According to Deutsche Bundesbank head Joachim Nagel, the European Central Bank (ECB) is still a long way from interest rates that will neither stimulate nor slow down the economy. “We are still far from this neutral rate,” Nagel, an ECB council member, said at the German central bank’s open day in Frankfurt on Saturday. It is important for him to keep raising interest rates.
“Something has to happen, something has to rise,” the German central banker stressed. Under the slogan “Backstage Bundesbank”, the central bank will provide information on its tasks and working methods on Saturday and Sunday at its headquarters in Hesse.
Interest rate reversal began in July
In a fight against rising inflation, the European Central Bank (ECB) changed interest rates in July, raising key rates for the first time since 2011. Key interest rates were hiked by 0.50 percent.
With the second rate hike a week ago on Thursday, euro money watchdogs followed suit even more: the 0.75 percentage points increase was the sharpest interest rate hike since the introduction of euro cash in 2002. The prime interest rate is now 1.25 percent. 0.75 percent called deposit rate.
Inflation has permeated almost every aspect of life, Nagel said. “We’re still a long way from interest rates where interest rates match our target inflation rate.”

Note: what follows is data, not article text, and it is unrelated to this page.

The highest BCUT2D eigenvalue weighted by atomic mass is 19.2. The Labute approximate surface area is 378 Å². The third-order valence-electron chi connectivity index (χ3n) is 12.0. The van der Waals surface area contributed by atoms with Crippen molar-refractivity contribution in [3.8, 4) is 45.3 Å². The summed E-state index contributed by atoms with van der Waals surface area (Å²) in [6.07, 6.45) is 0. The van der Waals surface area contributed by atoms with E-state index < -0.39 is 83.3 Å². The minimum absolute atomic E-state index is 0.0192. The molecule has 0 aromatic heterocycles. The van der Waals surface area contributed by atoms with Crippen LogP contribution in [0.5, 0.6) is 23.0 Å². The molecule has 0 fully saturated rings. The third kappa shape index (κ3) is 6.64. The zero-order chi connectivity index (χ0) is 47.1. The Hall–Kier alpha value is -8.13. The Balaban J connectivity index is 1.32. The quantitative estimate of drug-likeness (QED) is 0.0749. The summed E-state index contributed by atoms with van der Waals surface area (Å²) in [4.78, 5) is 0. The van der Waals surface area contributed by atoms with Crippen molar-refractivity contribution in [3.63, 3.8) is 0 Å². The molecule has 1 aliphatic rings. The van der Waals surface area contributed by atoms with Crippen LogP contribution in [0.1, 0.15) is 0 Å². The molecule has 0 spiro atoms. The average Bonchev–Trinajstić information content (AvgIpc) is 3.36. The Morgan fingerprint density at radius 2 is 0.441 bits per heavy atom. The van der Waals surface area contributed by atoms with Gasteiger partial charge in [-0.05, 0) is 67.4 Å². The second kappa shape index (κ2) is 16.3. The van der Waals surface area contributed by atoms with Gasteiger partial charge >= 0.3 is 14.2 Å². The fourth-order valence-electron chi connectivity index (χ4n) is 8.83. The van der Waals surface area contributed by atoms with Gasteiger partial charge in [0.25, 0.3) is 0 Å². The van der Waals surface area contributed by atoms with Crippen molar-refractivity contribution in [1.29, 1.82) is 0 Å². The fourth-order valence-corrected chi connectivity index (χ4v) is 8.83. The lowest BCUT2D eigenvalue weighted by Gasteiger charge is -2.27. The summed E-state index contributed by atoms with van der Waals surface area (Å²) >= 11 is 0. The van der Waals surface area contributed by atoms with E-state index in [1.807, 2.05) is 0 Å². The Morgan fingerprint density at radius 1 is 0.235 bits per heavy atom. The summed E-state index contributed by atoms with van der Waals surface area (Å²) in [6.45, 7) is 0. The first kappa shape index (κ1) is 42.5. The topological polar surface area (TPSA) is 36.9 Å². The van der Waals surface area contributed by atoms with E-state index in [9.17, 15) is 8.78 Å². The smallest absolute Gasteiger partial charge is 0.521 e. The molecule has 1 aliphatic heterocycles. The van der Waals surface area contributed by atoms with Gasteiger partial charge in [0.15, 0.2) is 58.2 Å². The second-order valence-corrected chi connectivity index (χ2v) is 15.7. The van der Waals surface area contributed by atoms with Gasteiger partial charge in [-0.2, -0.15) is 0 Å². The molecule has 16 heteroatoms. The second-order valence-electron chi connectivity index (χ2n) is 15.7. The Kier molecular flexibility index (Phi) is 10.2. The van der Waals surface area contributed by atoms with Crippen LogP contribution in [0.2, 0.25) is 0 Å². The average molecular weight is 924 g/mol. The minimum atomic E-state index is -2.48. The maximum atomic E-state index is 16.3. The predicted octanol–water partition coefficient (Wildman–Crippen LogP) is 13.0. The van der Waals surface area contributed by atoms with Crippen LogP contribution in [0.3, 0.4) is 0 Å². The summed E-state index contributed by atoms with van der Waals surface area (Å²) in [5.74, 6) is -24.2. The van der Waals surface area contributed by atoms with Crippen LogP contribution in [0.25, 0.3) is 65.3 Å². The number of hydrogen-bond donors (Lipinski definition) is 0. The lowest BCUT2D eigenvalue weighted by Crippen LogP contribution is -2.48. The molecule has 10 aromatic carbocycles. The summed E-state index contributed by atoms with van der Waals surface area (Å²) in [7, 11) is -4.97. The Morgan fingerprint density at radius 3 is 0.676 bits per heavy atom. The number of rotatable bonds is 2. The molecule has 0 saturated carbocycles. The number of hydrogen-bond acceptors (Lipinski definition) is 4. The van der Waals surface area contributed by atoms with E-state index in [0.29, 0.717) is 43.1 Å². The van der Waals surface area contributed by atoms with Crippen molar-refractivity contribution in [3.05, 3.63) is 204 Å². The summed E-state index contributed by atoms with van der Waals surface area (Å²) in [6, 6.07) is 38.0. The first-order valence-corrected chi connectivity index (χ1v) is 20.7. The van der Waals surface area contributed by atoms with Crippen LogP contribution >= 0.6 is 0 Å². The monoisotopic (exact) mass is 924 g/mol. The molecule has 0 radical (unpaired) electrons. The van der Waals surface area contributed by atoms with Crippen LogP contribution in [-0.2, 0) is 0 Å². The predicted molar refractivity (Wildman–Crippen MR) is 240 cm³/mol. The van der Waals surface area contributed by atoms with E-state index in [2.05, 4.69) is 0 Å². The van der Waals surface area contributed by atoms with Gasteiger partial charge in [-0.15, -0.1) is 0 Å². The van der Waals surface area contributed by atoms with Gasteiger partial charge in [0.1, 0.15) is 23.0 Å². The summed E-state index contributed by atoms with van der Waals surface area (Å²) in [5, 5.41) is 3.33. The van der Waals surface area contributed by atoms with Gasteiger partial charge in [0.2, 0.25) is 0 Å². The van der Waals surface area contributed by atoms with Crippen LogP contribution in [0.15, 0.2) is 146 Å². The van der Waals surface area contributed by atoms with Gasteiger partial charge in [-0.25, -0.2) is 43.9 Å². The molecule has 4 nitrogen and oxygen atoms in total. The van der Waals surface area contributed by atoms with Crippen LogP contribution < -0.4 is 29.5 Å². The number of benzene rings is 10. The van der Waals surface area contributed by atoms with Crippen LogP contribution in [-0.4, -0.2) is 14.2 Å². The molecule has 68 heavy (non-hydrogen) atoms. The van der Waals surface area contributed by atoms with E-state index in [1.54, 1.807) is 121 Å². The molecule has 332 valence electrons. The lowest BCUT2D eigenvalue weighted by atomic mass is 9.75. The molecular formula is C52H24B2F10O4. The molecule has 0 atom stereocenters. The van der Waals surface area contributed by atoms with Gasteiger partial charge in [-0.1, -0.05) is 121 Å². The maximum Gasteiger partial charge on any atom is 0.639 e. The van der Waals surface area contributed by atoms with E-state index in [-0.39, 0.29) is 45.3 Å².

The ECB aims for an inflation rate of 2 percent as the ideal value for the economy. However, in August, inflation in the euro area more than quadrupled to 9.1 percent. Inflation always has a social dimension, which is why it’s so dangerous, Nagel said. It’s dangerous for competitiveness, and it’s dangerous for growth prospects. However, no quick fix can be offered.
ECB chief economist not ruling out recession
According to ECB Chief Economist Philip Lane, interest rates in the euro area will rise significantly. At upcoming rate meetings this year and early next, “we believe we are still at the point where interest rates will be raised to what can be described as normal levels,” Lane told Irish broadcaster RTE on Saturday.
The Eurozone economy will stagnate in the winter. A recession can’t be ruled out given high energy prices and natural gas shortages: “If you think our base case is low growth, a tech slowdown — a slide into a mild recession — can’t be ruled out.” (Reuters)
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